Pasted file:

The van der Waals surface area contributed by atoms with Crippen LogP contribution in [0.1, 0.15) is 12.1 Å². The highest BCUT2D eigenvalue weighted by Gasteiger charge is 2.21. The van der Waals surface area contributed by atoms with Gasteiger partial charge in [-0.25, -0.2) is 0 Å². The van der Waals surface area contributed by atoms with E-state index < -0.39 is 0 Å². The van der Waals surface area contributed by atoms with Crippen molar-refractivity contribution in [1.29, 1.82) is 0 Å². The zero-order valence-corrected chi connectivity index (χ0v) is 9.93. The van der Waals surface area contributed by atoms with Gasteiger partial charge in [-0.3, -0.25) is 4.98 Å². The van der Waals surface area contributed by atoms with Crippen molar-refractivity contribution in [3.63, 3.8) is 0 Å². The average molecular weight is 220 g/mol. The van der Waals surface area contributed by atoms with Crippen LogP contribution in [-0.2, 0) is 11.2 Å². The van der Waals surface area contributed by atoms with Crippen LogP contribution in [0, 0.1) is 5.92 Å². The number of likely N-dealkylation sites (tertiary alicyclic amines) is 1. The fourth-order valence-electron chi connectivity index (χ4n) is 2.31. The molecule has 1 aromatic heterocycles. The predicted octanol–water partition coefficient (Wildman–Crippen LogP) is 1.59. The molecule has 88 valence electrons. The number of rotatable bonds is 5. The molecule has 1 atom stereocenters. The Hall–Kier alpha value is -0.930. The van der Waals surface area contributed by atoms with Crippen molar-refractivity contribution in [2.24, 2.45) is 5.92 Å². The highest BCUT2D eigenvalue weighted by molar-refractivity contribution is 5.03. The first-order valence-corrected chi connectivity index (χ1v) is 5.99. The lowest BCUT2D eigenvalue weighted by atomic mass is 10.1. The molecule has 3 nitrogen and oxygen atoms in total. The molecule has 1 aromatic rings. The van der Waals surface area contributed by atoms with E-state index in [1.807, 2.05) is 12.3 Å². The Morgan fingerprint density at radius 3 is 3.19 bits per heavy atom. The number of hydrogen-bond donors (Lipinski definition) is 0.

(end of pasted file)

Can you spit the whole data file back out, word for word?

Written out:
The van der Waals surface area contributed by atoms with Crippen LogP contribution in [0.1, 0.15) is 12.1 Å². The highest BCUT2D eigenvalue weighted by Gasteiger charge is 2.21. The van der Waals surface area contributed by atoms with Gasteiger partial charge in [-0.25, -0.2) is 0 Å². The van der Waals surface area contributed by atoms with E-state index < -0.39 is 0 Å². The van der Waals surface area contributed by atoms with Crippen molar-refractivity contribution in [1.29, 1.82) is 0 Å². The zero-order valence-corrected chi connectivity index (χ0v) is 9.93. The van der Waals surface area contributed by atoms with Gasteiger partial charge in [-0.3, -0.25) is 4.98 Å². The van der Waals surface area contributed by atoms with Crippen molar-refractivity contribution in [3.63, 3.8) is 0 Å². The average molecular weight is 220 g/mol. The van der Waals surface area contributed by atoms with Crippen LogP contribution in [-0.2, 0) is 11.2 Å². The van der Waals surface area contributed by atoms with Crippen LogP contribution in [0, 0.1) is 5.92 Å². The number of likely N-dealkylation sites (tertiary alicyclic amines) is 1. The fourth-order valence-electron chi connectivity index (χ4n) is 2.31. The molecule has 1 aromatic heterocycles. The predicted octanol–water partition coefficient (Wildman–Crippen LogP) is 1.59. The molecule has 88 valence electrons. The number of rotatable bonds is 5. The molecule has 1 atom stereocenters. The Hall–Kier alpha value is -0.930. The van der Waals surface area contributed by atoms with Crippen molar-refractivity contribution in [2.24, 2.45) is 5.92 Å². The highest BCUT2D eigenvalue weighted by molar-refractivity contribution is 5.03. The first-order valence-corrected chi connectivity index (χ1v) is 5.99. The lowest BCUT2D eigenvalue weighted by atomic mass is 10.1. The molecule has 3 nitrogen and oxygen atoms in total. The molecule has 1 aromatic rings. The van der Waals surface area contributed by atoms with E-state index in [1.807, 2.05) is 12.3 Å². The Morgan fingerprint density at radius 3 is 3.19 bits per heavy atom. The number of hydrogen-bond donors (Lipinski definition) is 0.